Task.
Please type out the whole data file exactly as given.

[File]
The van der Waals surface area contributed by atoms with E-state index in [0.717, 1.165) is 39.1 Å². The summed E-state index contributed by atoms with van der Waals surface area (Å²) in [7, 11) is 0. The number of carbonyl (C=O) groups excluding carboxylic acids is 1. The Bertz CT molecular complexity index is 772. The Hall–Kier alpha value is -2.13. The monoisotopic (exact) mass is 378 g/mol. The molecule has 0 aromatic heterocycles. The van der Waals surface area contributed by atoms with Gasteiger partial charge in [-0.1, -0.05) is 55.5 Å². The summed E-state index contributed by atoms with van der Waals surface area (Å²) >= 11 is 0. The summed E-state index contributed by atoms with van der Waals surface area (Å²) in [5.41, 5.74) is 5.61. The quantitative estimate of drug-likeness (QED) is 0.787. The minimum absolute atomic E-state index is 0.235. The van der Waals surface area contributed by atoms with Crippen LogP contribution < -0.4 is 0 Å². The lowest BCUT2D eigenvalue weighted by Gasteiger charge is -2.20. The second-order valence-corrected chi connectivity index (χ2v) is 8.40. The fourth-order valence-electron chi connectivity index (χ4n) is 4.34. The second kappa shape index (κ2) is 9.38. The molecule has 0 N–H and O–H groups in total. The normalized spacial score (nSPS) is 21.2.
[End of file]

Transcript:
The van der Waals surface area contributed by atoms with E-state index in [0.717, 1.165) is 39.1 Å². The summed E-state index contributed by atoms with van der Waals surface area (Å²) in [7, 11) is 0. The number of carbonyl (C=O) groups excluding carboxylic acids is 1. The Bertz CT molecular complexity index is 772. The Hall–Kier alpha value is -2.13. The monoisotopic (exact) mass is 378 g/mol. The molecule has 0 aromatic heterocycles. The van der Waals surface area contributed by atoms with Gasteiger partial charge in [-0.1, -0.05) is 55.5 Å². The summed E-state index contributed by atoms with van der Waals surface area (Å²) >= 11 is 0. The summed E-state index contributed by atoms with van der Waals surface area (Å²) in [5.41, 5.74) is 5.61. The quantitative estimate of drug-likeness (QED) is 0.787. The minimum absolute atomic E-state index is 0.235. The van der Waals surface area contributed by atoms with Crippen LogP contribution < -0.4 is 0 Å². The lowest BCUT2D eigenvalue weighted by Gasteiger charge is -2.20. The second-order valence-corrected chi connectivity index (χ2v) is 8.40. The fourth-order valence-electron chi connectivity index (χ4n) is 4.34. The second kappa shape index (κ2) is 9.38. The molecule has 0 N–H and O–H groups in total. The normalized spacial score (nSPS) is 21.2.